As June’s major-league draft looms, the attention on St. Thomas Aquinas right-hander Riley Pint and his friend, Shawnee Mission East left-hander Joey Wentz, has intensified.
The two are projected to go early in the first round, with Pint in the conversation to become the first high school right-hander taken No. 1 as well as the first Kansan to be drafted first overall. Some mock drafts have Wentz being selected just outside the top 10.
Pint (6-foot-5, 220 pounds)has thrown 101 mph and has allowed one run in 28 innings this spring while striking out 52. Wentz (6-5, 210), who throws 95 mph and has 74 strikeouts, didn’t allow a hit in his first 23 innings this season. He has given up two hits and hasn’t allowed a run in 36 innings.
It’s a busy time, rife with media interviews and conversations with major-league clubs. But one reason it’s not stressing out either pitcher is their friendship.
The two are longtime friends who played on the same summer team in 2015 and work out together.
Aquinas’ Riley Pint has signed with LSU, while SM East’s Joey Wentz has signed with Virginia.
“We’ve played baseball and basketball together,” Wentz said. “So we’ve known each other a long time. Having the opportunity to work out with him and train with him was fun. It makes for a competitive atmosphere. I want what’s best for him and he wants what’s best for me. It’s nice because I know he’s always going to push me and make me better.”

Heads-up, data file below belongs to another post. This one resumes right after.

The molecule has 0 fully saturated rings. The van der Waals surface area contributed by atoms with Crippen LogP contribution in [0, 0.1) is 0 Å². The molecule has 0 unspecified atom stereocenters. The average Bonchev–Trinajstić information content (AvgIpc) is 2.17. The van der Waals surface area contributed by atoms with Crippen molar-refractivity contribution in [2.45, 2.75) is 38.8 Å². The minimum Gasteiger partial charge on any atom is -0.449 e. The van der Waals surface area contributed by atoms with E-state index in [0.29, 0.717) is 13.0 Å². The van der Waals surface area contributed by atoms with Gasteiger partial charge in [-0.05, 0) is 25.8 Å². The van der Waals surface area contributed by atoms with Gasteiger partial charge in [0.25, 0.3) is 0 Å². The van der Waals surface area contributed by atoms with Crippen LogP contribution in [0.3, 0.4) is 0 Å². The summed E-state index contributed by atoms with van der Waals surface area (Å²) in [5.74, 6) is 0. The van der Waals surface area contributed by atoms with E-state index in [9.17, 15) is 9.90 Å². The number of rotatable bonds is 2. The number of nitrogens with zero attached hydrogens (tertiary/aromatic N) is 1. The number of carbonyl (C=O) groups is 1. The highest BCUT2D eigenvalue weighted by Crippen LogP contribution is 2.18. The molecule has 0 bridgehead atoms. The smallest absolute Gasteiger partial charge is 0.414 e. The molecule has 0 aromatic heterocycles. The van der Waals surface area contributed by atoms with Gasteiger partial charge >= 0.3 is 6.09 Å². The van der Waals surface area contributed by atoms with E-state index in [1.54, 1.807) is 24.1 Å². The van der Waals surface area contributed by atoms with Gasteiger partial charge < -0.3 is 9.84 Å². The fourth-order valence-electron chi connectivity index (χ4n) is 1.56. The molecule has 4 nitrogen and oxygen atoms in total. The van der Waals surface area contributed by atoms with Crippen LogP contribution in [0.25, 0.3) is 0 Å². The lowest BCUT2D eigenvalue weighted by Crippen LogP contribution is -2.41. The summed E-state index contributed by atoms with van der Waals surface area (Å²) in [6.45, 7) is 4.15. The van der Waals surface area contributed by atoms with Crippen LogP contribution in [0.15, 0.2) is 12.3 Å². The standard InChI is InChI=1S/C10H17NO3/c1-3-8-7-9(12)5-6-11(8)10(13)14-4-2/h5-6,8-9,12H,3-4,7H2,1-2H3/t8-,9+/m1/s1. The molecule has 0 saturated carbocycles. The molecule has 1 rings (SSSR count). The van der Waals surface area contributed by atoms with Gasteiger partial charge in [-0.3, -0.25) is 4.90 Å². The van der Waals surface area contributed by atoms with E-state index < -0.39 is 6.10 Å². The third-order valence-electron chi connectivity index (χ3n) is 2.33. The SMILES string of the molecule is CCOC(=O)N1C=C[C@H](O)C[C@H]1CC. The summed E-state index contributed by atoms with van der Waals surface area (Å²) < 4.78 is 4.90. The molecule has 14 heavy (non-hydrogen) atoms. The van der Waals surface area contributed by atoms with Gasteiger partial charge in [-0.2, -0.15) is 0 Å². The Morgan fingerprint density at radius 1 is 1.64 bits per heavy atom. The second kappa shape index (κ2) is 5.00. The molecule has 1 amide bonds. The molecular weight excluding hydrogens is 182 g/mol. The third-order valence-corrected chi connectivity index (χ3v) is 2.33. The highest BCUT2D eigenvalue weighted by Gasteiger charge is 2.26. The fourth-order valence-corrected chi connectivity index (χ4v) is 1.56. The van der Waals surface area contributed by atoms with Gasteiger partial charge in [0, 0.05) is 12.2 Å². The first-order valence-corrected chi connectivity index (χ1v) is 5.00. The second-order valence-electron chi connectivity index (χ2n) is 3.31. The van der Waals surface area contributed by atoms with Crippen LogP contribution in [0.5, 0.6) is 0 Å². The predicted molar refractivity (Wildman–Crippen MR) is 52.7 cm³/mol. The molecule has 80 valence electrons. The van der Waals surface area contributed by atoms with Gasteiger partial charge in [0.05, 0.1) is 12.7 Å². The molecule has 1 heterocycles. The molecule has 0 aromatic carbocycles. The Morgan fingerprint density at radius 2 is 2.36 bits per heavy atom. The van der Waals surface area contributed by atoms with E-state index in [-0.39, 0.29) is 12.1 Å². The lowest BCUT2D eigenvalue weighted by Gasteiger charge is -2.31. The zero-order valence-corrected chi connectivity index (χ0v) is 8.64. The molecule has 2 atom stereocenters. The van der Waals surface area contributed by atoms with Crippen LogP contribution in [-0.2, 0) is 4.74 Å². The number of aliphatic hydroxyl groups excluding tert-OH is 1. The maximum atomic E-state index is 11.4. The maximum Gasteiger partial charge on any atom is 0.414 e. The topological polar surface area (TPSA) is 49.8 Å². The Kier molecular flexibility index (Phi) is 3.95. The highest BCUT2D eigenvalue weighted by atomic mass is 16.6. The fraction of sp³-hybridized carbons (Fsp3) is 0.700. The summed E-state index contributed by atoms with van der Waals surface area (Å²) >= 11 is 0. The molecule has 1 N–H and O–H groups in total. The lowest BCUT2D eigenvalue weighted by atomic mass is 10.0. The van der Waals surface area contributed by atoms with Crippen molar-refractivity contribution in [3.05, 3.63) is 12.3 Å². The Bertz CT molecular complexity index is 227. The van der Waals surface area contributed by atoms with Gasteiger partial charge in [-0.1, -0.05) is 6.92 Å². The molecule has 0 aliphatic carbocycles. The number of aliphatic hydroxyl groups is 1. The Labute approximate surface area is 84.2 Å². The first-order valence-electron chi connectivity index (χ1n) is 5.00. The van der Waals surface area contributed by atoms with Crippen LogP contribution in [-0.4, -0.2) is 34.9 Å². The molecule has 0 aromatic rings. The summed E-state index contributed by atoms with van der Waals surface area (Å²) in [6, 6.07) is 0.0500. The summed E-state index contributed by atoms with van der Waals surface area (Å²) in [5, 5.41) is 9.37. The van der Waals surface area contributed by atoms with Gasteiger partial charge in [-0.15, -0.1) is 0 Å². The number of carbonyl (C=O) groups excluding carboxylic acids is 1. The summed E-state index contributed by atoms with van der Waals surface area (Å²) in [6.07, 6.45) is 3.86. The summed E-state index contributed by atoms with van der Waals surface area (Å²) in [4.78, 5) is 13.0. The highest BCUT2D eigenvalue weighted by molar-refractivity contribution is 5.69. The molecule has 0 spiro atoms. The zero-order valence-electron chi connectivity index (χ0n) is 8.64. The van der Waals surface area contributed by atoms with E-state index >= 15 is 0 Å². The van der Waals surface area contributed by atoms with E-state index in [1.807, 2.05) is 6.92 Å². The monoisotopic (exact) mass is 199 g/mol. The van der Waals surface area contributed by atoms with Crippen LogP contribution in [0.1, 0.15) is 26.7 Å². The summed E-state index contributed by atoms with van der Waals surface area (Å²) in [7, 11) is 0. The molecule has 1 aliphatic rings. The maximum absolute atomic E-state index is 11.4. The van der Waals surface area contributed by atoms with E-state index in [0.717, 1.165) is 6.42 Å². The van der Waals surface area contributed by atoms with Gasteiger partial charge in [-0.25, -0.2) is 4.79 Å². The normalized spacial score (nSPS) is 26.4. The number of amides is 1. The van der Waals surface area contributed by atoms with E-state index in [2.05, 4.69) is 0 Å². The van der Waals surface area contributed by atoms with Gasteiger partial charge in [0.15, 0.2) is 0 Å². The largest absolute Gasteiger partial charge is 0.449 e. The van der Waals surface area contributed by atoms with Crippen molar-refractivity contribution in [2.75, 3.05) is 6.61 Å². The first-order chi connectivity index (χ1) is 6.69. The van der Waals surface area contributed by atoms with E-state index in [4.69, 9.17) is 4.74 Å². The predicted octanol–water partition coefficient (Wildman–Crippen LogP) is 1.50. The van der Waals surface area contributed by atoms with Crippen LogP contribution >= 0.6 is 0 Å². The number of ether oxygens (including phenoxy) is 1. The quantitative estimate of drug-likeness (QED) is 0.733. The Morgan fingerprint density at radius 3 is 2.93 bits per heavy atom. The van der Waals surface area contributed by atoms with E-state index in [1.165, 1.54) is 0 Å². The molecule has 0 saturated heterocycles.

Both gave up basketball last season in order to focus on readying themselves for the baseball season and the draft.
They spent four days a week throwing and doing strength training, and then they hit three times a week.
2, 0Hits, runs Wentz has allowed
10, 1Hits, runs Pint has allowed
“I’ve gained a lot of good weight, just working out a lot,” Pint said. “That’s helped me maintain my velocity throughout the whole game. It was tough not being out there playing basketball.… but I was really prepared for my first start of the season. I could have gone as many innings as I wanted to, but we won in three innings.”
Pint threw 92-93 mph as a sophomore and 96-98 as a junior. He has an improving changeup, which is about 8-10 mph slower than his fastball. He also throws a curveball and a knuckle curve.
“He’s just an all-round good player,” Aquinas coach Lorne Parks said. “… His velocity is the main thing and his size, but you also throw in the other things — his athletic ability and his poise on the mound.”
Wentz also saw improvement from the focused workouts.
“His velocity is up about 5 mph from last year,” SM East coach Jerrod Ryherd said. “That’s a pretty significant increase. And he’s sharper and crisper than last year. I think it’s all the work he’s put in, just really refining his skill has put him in that elite status.”
The offseason workouts solidified a friendship that already had a solid base. Both played in the 2015 Under Armour All-American game at Wrigley Field, where Pint struck out Wentz in a televised game. They still see each other about twice a week at workouts, although their Johnson County schools do not play each other.
.600, 28Pint’s batting average, RBIs
.383, 5Wentz’s batting average, doubles